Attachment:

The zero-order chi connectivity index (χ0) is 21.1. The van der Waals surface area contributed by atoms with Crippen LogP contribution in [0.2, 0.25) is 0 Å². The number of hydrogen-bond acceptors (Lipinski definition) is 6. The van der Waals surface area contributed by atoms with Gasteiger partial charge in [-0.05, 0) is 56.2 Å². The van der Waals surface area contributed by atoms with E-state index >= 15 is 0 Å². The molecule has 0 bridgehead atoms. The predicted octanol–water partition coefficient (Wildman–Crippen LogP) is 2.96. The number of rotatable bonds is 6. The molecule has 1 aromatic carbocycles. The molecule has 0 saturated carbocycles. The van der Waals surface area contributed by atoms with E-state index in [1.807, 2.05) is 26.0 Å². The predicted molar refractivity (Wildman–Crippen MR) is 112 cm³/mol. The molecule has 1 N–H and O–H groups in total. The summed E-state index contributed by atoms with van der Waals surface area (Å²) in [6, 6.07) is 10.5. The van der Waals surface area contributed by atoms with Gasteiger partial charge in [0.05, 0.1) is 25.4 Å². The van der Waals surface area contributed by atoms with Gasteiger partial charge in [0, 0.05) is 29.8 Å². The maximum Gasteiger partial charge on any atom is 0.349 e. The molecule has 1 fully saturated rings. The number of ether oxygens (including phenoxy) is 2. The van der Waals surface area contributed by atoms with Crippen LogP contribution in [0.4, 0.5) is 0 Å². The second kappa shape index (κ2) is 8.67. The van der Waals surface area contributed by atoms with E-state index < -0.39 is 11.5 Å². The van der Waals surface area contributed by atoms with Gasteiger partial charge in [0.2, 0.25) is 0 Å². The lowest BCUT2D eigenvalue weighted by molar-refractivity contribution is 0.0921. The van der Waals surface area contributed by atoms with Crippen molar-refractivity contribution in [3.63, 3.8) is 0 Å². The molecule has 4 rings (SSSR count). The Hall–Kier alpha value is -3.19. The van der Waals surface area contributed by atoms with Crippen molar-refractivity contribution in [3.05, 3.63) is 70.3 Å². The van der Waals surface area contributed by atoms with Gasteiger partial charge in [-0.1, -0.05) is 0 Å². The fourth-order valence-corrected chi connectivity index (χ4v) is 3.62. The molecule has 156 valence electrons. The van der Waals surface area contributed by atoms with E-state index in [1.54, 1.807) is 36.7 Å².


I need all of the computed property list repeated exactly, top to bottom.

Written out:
The zero-order chi connectivity index (χ0) is 21.1. The van der Waals surface area contributed by atoms with Crippen LogP contribution in [0.2, 0.25) is 0 Å². The number of hydrogen-bond acceptors (Lipinski definition) is 6. The van der Waals surface area contributed by atoms with Gasteiger partial charge in [-0.05, 0) is 56.2 Å². The van der Waals surface area contributed by atoms with E-state index >= 15 is 0 Å². The molecule has 0 bridgehead atoms. The predicted octanol–water partition coefficient (Wildman–Crippen LogP) is 2.96. The number of rotatable bonds is 6. The molecule has 1 aromatic carbocycles. The molecule has 0 saturated carbocycles. The van der Waals surface area contributed by atoms with E-state index in [1.807, 2.05) is 26.0 Å². The predicted molar refractivity (Wildman–Crippen MR) is 112 cm³/mol. The molecule has 1 N–H and O–H groups in total. The summed E-state index contributed by atoms with van der Waals surface area (Å²) in [6, 6.07) is 10.5. The van der Waals surface area contributed by atoms with Gasteiger partial charge in [0.05, 0.1) is 25.4 Å². The van der Waals surface area contributed by atoms with Gasteiger partial charge in [0, 0.05) is 29.8 Å². The maximum Gasteiger partial charge on any atom is 0.349 e. The molecule has 1 fully saturated rings. The number of ether oxygens (including phenoxy) is 2. The van der Waals surface area contributed by atoms with Crippen LogP contribution in [0.4, 0.5) is 0 Å². The second kappa shape index (κ2) is 8.67. The van der Waals surface area contributed by atoms with E-state index < -0.39 is 11.5 Å². The van der Waals surface area contributed by atoms with Gasteiger partial charge in [0.2, 0.25) is 0 Å². The lowest BCUT2D eigenvalue weighted by molar-refractivity contribution is 0.0921. The van der Waals surface area contributed by atoms with Crippen molar-refractivity contribution in [3.63, 3.8) is 0 Å². The molecule has 4 rings (SSSR count). The Hall–Kier alpha value is -3.19. The van der Waals surface area contributed by atoms with Crippen molar-refractivity contribution in [3.05, 3.63) is 70.3 Å². The van der Waals surface area contributed by atoms with Gasteiger partial charge in [-0.1, -0.05) is 0 Å². The fourth-order valence-corrected chi connectivity index (χ4v) is 3.62. The molecule has 156 valence electrons. The van der Waals surface area contributed by atoms with E-state index in [1.54, 1.807) is 36.7 Å².